How to Propagate Houseplants by Division and Offsets

Propagation is the creation or growing of new plants. When houseplants get large or more plants are desired, many can be easily propagated by division or offsets.

Dividing a zz plant Photo by Adobe StockDivision is a method of propagation where the entire plant is separated into smaller, whole pieces that contain all vegetative parts (leaves, stems, roots, etc.)

Propagation by division creates genetic clones of the parent plant.  

Not all houseplants have the growth habit that allows for division to be done successfully.  (weeping fig vs. fern).  For houseplants without crowns or clustered stems at the base, a different form of propagation, like cuttings, must be used.

Plants that are very large or have several offsets/pups that are crowding the pot are good candidates for propagation by division.

When to Propagate by Division  |  How to Propagate by Division  |
Houseplant Species Propagated by Division  |  More Information

When to Propagate

Early spring is the ideal time to propagate by division, but most houseplants can be successfully divided any time of the year.  

How To Propagate by Division and Offsets

  1. Remove the plant from the container
  2. Lay the plant with the root ball on its side and use your fingers or hands to loosen the root ball and separate the plant into smaller pieces. 
    • A knife, sharp spade, saw, or reciprocating saw can be used if the root ball is too difficult to separate with hands
    • Make sure each propagule is a good size with healthy leaves, stems, and roots on each piece
    • The larger the piece, the more quickly the plant recovers
    • The smaller the piece, the more propagules you get
  3. Replant the propagule using fresh potting soil in an appropriate-sized container (which is likely smaller than the original container)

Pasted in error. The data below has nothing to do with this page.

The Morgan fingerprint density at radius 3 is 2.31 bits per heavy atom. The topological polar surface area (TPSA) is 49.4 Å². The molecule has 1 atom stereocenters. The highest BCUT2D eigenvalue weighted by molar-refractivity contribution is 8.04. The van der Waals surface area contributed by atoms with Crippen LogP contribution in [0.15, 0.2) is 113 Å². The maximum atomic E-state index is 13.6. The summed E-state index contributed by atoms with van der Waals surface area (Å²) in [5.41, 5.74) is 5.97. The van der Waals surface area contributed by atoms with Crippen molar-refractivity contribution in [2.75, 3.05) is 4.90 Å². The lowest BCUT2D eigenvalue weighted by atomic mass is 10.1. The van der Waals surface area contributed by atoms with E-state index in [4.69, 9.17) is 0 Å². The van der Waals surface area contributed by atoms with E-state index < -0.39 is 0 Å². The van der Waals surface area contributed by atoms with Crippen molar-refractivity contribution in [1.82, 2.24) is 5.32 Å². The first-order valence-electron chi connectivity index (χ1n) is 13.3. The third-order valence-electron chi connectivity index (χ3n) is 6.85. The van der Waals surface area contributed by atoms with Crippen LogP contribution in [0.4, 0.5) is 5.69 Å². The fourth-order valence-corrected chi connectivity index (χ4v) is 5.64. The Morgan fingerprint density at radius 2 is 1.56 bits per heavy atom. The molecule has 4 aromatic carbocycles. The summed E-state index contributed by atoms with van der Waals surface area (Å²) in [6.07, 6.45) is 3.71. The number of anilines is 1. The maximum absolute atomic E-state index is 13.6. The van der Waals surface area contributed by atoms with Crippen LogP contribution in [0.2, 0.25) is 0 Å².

4. Water the propagules to settle the soil
  5. Place plants in bright indirect light. 
  6. Wait a few weeks before fertilizing to allow the roots a chance to recover (plus, most potting soil already has a little fertilizer in it anyway)

Houseplants Best Propagated by Division and Offsets

  • Aloe species (Aloe)
  • Agave americana (Century Plant)
  • Asparagus densiflorus (Asparagus Fern)
  • Aspidistra elatior (Cast Iron Plant)
  • Bromeliads (Aechmea, Guzmania, Neoregelia, Vriesea)
  • Chlorophytum comosum (Spider Plant)
  • Calathea makoyana, C. ornata (Peacock Plant)
  • Dracaena trifasciata, syn. Sansevieria trifasciata (Snake Plant, Mother-in-Law's Tongue)
  • Ferns (nearly all ferns are best propagated by division)
    • Asplenium nidus (Bird's Nest Fern)
    • Cyrtomium falcatum (Holly Fern)
    • Nephrolepis species (Boston Fern)
    • Pteris species (Spider Fern)
  • Lithops species (Living Stones)
  • Orchids (nearly all orchids are best propagated by offsets)
    • Cattleya species (Corsage Orchid)
    • Phalaenopsis species (Moth Orchid)
  • Palms (nearly all palms are best propagated by division)
    • Dypsis lutescens (Areca Palm, Bamboo Palm)
    • Caryota mitis (Fishtail Palm)
    • Chamaedorea elegans (Parlor Palm)
    • Rhapis excelsa (Lady Palm)
  • Pilea peperiomoides (Chinese Money Plant)
  • Sempervivum species (Hen and Chicks)
  • Spathiphyllum species (Peace Lily)
  • Strelitzia reginae (Bird of Paradise)
  • Zamioculcas zamiifolia (Zz Plant)

A more comprehensive list of plants well-suited for propagation by division can be found in this article: Propagating Houseplants

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Last reviewed:
December 2023